gallery Egypt 1936 – 1938

Kasr-El-Nil Barracks, Cairo, from the airWhen we arrived in Egypt the battalion was stationed at Kasr-el-Nil barracks, Cairo. Our days commenced with the performance of a brand new ritual. Promptly, after the last notes of reveille died away, stentorian voices from the barrack square would bellow "Outside for your gargle", and we would dash out clutching mugs to receive a quantity of a pink liquid, I believe it was a solution of Condy's fluid, the gargling of which was designed to afford us some protection against the multitude of Cairene bugs floating around and above the 'limpid' waters of the Nile. Though this didn't save me from contracting a very painful throat infection at one period.

Cairo - In the Gezira Gardens Previously I have mentioned the daily routines of barrack life at Caterham. Most of those activities, drill, fatigues, etc, are part and parcel of everyday army life, and continued at Kasr-el-Nil as at Caterham. It is taken for granted that the Guards regiments practise a strict code of discipline. However, as trained guardsmen we were not subjected to the same chivvying and chasing as when we were recruits, with one exception, fall foul of the 'code', and you could receive a confined to barracks plus extra drills and, as the saying goes, 'your heels didn't touch the ground' as you flew up and down the barrack square.

When off duty we were quite free to go into Cairo, for we Brits were not an occupying power, Egypt was a free and independent country, and I never experienced any hostility. I assume we were there by agreement, possibly to do with the protection of the Suez Canal. Cairo had little to offer in the way of entertainment for a soldier. There were no dance halls in which to meet girls, no pubs selling Tetley's or John Smiths draught bitter, and unlike the G.I's during the 1940's in the United Kingdom, no kindly chap in a pub who would invite one round to tea to meet the wife and kids.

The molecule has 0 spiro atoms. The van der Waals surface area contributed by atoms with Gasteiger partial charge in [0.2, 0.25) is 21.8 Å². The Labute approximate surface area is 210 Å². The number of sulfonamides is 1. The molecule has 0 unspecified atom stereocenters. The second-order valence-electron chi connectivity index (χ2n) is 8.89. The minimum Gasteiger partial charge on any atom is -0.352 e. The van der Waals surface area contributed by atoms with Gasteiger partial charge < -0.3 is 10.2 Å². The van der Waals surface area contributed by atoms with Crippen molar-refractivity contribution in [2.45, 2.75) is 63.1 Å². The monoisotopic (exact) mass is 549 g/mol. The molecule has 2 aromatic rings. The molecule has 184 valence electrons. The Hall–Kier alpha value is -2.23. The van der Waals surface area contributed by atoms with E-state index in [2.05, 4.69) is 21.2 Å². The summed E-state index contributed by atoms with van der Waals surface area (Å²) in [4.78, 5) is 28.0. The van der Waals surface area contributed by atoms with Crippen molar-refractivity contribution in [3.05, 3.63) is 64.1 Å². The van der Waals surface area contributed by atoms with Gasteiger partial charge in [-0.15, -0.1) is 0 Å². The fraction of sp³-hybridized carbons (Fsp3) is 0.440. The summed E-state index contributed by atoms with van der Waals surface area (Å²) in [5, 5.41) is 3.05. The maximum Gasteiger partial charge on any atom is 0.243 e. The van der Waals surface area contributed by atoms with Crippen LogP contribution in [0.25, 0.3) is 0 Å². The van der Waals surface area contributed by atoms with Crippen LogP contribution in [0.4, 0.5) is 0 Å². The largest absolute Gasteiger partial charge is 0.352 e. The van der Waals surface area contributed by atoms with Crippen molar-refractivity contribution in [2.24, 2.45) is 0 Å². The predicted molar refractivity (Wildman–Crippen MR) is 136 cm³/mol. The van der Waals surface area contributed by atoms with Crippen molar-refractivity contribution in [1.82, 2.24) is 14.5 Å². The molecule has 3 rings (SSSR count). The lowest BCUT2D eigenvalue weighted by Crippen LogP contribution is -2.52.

Alexandria: The French Gardens However, there was one alien custom not encountered at home. If one did decide to venture out, somewhere along the route it was quite possible that a small boy would charmingly offer the services of his sister, 'virgin, very clean, very cheap'. However, we received a hair-raising lecture from the M.O. and were taken on a visit to an establishment called the Institute of Tropical Diseases where, in lurid Madam Tussauds waxworks detail we gazed upon the horrendous symptoms on display that could befall the unwise and unwary. After this the small boy's invitation to sample the erotic delights of his 'virginal sister' was one that, contra The Godfather, was not difficult to refuse.

We therefore relied to large extent upon in-house entertainment. Kasr-el-Nil had an open-air swimming pool, not too salubrious as I recall, an open-air cinema which always provided a wide variety of films for an entry fee of a few piastres, and throughout the performance local vendors would be offering, from their baskets, tangerines etc, all remarkably cheap.

Cairo - In the Gezira Gardens - March 1938 The Army Education Corps ran daytime classes, and it was through attending these that I obtained my First Class Certificate of Education. This brought me two advantages, immediately, a small increase to my basic pay of Two Shillings – old money, per day. This subsequently stood me in good stead when, after demob, I applied for teacher training, in the Emergency Teacher Training Scheme, instituted to replenish the teacher pool after the war.

There were organised trips too. The Pyramids, one of which I climbed, I wouldn't – couldn't manage to clamber up the first block today. A sail up the Nile on a boat just like the one Hercule Poirot is on in the film 'Death on the Nile'. I remember being awe-struck looking at exhibits in the Egyptian Museum at Tahrir Square, and it was always pleasant to stroll in the Gezira Gardens across the Nile.

Alexandria: El Attarine Mosque. Periodically, the battalion would pack up its bags and we'd head off into the Western Desert on training exercises. Tramping in full kit across endless miles of featureless sand is about as interesting as – as the saying goes, watching paint dry. But I do have one abiding memory of a rather portly Major, arriving alongside our column on horseback cheerfully urging us on. As he cantered off spreading his good cheer one could sense a collective wave of ill-will pursuing him towards the horizon, wishing heartily that he might fall of his horse.

We were now into 1938 and an uprising was brewing in Palestine, and in July the Battalion was despatched to that troubled land for security operations.

But I did have one piece of luck, I'd already had my week's leave in Alexandria, not in a five star hotel, but a camp where one could run across the golden sands and plunge into warm clear water. I carried the memory to the rocky sun-baked hills ahead.

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